Stewardship of Life

Open Your Paws (and your hands)!

Posted in Just Living by Sharron R. Lucas on March 28, 2010
Tags: , , , , ,

One of my favorite stories is about the raccoon that happened upon a mason jar full of shiny buttons. Now being the clever and creative animal that she was, she had visions of how these baubles would enhance the décor of her nest, so she plunged both paws into the jar and grabbed hold of fistfuls of the twinkly treasure. When she tried to pull her bounty forth from the jar, she discovered to her dismay that her paws would not come out. She pulled and tugged and fretted and pulled some more. She chattered and kicked at the jar with her back paws. Try as she might, she could not remove her prizes from their glassy prison. Finally, in frustration she let go of everything, and with a disgusted chatter headed back to her nest defeated without so much as one button. Had she simply been willing to extract one button at a time, she could have “bedazzled” her boudoir in short order. Instead her greed and unwillingness to open her hands to possibility prevented any chance of success.

How often do we humans behave like said raccoon? We clutch tenaciously at our stuff, afraid that if we let some of it go…well, let’s just say it won’t be good. What if we can’t replace something? What if we need it? Don’t you know that the minute you get rid of something is exactly when you’ll need it? When we ask questions like that, we tend to bind ourselves to our stuff, and we miss a great opportunity at freedom AND community.

Before we moved a couple of weeks ago, we gave away a lot of stuff. We sold our furniture and a few other things to finance the move, but we also gave away everything from cameras to books to kitchen utensils to clothes and more. When you try to limit your possessions to what will fit in two cars and a few boxes, you quickly realize just how much “stuff” clogs your life. Hopefully a lot of our “stuff” will be sold at the Sheyenne community’s secondhand store, where the proceeds will benefit the school repurposing project.

The funny thing is that I don’t even remember a whole lot of what we left behind. It wasn’t crucial to our existence. In fact, it wasn’t necessary at all. Even more importantly, by opening our hands and letting go of our stuff so that others might benefit from it, we opened ourselves to the generosity of others.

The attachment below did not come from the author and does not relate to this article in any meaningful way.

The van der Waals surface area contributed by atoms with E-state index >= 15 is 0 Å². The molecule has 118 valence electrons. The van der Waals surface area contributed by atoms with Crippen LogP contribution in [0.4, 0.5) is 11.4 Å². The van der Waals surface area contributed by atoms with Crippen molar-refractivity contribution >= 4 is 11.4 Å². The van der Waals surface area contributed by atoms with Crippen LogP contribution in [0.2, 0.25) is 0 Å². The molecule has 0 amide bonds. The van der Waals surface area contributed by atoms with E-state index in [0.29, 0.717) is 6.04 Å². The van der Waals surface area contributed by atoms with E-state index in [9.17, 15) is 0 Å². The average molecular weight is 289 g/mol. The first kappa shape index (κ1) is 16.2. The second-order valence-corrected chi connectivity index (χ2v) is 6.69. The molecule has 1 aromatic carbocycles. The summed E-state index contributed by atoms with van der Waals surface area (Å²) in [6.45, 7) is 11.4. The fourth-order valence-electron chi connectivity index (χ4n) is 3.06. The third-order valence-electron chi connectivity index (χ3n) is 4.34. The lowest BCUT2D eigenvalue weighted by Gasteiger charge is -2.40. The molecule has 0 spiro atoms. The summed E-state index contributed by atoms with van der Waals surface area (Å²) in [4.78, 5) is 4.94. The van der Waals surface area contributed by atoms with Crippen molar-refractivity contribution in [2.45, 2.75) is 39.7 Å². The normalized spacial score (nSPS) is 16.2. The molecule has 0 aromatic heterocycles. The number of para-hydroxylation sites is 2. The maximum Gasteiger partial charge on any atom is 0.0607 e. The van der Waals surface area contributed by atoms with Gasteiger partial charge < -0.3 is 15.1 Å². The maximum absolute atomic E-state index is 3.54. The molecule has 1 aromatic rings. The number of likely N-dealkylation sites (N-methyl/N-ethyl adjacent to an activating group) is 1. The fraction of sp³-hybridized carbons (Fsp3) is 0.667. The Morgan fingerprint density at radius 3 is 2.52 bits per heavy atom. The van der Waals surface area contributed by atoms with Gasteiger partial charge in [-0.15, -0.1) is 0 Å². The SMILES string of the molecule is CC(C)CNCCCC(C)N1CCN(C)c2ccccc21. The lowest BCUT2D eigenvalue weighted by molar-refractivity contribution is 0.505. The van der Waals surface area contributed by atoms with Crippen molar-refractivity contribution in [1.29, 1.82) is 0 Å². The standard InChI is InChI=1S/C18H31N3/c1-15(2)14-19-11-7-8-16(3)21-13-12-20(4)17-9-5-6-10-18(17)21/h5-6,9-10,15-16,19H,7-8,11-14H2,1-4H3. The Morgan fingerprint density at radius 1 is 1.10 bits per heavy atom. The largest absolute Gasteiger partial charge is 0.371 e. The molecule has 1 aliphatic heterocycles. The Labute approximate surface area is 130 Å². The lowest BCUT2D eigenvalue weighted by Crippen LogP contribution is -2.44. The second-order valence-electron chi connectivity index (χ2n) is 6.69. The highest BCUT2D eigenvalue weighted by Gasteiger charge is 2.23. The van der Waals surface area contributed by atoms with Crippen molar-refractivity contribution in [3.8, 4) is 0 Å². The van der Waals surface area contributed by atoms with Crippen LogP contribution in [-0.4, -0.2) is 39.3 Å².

My mother put the word out among her friends about how we had left so much behind, and things started to appear—linens, a complete set of Pyrex bake ware, a used blender, a can opener, and so much more. We even ended up with a wok—something I’d long wanted. Friends came to help us move our used washer and dryer into the apartment and our floor-model-as-is sofa and loveseat. We have plenty; in fact, we have abundance. I’ve been so deeply moved and humbled by the outpouring of love and support both from our friends in North Dakota and friends in Tennessee.

Yes, when you open your hands and your heart to others, when you share what you have, and when you extend a helping hand and some hospitality, blessings rain down all around. So don’t be a raccoon! Keep your paws open and be prepared to be amazed at the results.

Do you have a story about open hands and hearts to share? I’d love to hear it!

4 Responses to 'Open Your Paws (and your hands)!'

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  1. Robert Leaverton said,

    I am becoming a believer. But I will have to pass judgment on my stuff before I lean on Susan to part with her stuff. Together – we have too much stuff! The allurement and attraction to have stuff is the apple in the garden on the tree of Good and Evil we face today. Temptation never rests.

    • Robert, you make a good point. Life in our contemporary western culture wilprovides an abundance of temptations to buy, consume, and “own.” Scripture lifts up a different order–one that’s easier read and said than done and lived. So we keep on trying and lift each other up on the journey. Thanks for commenting.

  2. Ivy said,

    I love it. I’m working on my final project for Dr. Carlson’ class on epistles. The option I chose was to write a stewardship sermon and do a Bible study with handouts etc. I am making use of this post and illustration. Thanks so very much.


    • Thanks, Ivy. Sounds like a good project. I’d love to see a copy when you’re finished. Glad our SOLI resources were useful!

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